Friday April 4th, 2014, 6:00PM : Civilian Stories, The Society for the Prevention of Unnecessary Demolition (SPUD), Urban Film and Design (UFD) and the Department of Architecture, Urban Planning and Design (AUPD) @ UMKC invite you to preview work in progress related to the condition of vacant land and housing in Kansas City, Missouri. At Front/Space (217 W. 18th, KCMO), SPUD and UFD will present a short film entitled “Virgil’s House” about the demolition of composer Virgil Thomson’s childhood home and the Requiem for Virgil Thomson performed on the site of his house at 2629 Wabash in KCMO in August 2013.
Students from the Urban Planning and Design program at UMKC will also present the results of their planning and design research focused on vacant land as an opportunity for ecological urbanism. A team of students has been engaged in a semester-long investigation of vacant land in Kansas City Missouri seeking to find new solutions and opportunities for rebuilding urbanism, creating green infrastructure, restoring ecosystem services, and promoting a sense of appreciation for neighborhoods that are often ignored or marginalized.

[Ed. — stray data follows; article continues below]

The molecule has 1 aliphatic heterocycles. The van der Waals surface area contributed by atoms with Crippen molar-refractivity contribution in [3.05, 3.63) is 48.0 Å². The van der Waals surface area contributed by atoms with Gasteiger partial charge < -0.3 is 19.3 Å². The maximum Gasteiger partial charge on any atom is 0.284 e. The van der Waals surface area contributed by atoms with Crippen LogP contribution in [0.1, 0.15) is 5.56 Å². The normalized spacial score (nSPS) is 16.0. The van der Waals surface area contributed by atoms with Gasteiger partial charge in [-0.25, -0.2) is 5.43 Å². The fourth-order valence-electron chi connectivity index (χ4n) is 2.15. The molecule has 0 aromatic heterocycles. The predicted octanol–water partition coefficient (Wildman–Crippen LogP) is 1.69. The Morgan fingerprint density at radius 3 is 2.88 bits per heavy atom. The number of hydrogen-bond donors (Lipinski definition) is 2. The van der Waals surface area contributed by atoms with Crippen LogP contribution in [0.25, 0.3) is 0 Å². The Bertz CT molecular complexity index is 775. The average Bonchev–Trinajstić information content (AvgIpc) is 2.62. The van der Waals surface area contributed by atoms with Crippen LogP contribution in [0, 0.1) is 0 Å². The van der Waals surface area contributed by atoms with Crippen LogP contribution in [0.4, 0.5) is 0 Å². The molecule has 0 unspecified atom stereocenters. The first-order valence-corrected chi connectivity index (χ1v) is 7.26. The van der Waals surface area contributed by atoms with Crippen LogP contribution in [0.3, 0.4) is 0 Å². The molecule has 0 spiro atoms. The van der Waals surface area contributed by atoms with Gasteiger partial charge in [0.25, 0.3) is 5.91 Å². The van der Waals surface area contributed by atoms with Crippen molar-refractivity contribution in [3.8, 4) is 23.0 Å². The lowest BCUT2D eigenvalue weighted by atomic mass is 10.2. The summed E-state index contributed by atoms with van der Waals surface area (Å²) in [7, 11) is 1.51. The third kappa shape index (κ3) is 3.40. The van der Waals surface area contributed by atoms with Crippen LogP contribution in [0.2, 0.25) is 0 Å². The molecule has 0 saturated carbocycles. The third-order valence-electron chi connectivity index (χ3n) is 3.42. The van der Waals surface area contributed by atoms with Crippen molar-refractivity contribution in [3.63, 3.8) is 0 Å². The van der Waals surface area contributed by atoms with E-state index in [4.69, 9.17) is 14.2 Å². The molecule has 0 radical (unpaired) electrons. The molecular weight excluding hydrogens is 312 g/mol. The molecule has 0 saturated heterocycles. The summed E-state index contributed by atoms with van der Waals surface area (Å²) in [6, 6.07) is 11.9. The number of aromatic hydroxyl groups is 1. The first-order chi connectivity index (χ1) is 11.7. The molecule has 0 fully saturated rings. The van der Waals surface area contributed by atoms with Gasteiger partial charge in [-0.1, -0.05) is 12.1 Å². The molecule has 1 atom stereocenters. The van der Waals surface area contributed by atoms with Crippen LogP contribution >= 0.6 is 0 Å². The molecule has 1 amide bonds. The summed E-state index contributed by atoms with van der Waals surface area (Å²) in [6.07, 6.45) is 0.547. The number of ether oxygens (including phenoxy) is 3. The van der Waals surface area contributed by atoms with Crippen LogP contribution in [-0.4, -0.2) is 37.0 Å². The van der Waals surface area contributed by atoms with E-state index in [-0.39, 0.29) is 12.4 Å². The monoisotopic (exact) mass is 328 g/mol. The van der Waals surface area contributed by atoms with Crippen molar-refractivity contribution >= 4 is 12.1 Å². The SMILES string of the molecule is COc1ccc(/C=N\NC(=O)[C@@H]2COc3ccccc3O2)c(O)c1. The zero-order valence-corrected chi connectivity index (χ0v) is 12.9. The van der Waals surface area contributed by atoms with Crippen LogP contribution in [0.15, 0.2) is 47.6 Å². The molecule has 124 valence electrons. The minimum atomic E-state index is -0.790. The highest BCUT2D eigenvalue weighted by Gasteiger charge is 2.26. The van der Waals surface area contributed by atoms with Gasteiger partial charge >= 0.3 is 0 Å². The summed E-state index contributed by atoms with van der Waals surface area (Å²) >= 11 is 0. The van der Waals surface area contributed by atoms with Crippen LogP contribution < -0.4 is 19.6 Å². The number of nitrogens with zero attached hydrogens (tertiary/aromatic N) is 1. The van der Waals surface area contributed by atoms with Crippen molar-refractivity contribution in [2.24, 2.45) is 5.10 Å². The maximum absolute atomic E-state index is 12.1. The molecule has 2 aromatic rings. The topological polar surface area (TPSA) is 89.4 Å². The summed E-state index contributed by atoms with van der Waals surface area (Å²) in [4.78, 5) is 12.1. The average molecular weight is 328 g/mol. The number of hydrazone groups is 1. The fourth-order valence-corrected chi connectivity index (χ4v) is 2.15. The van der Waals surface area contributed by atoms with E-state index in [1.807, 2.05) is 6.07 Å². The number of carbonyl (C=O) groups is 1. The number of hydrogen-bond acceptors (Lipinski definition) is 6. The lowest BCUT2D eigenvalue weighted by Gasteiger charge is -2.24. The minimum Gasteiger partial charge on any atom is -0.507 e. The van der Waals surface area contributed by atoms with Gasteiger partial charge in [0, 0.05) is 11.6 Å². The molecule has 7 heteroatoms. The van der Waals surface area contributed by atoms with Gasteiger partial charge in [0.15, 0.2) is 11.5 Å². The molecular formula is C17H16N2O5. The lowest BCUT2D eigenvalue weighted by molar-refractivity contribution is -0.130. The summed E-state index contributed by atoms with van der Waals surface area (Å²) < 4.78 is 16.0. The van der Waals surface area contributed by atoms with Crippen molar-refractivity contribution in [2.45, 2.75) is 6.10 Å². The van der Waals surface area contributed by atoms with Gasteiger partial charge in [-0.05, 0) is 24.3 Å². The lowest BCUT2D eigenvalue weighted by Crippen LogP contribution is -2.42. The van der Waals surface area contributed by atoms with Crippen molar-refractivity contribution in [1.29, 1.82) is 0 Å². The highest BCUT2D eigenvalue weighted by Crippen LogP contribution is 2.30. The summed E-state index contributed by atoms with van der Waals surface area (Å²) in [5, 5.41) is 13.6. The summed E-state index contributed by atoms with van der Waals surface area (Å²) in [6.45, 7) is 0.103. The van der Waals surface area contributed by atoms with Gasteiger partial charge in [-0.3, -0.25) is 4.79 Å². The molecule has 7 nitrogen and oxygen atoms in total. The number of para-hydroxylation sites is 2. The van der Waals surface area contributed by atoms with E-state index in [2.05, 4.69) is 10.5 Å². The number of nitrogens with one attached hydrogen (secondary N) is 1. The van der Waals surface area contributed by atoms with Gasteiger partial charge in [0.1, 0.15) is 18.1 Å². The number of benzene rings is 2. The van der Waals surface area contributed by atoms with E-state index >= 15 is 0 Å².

Visualizing Vacancy is part of the Civilian exhibition series at Front/Space, a prelude to the release of The Civilian, a journal for art, literature, and civics. Throughout spring and summer, Front/Space will continue to host this series of exhibitions critical to accounting for political-economic forces that characterize the relationships between art, literature, government, and the public.
Racial segregation and vacancy in the urban core is the product of a century of urban development politics. For Civilian Stories as a critical journal, this recurring theme cannot be ignored. From here we will move toward our own politics of vacancy.
Virgil Thomson (1896-1989) was a man from this metropolis who fostered the ascendence of the American sound into high-modern circles of composition. But what could we call the American way of composition in our cities? When Virgil Thomson left the city, did he know the home that fostered his America would be erased?
For more information –please contact Jacob Wagner, Department of Architecture, urban Planning and
Design @ UMKC, 816.235.6053. or Kent Szlauderbach, Front/Space, 315.250.8088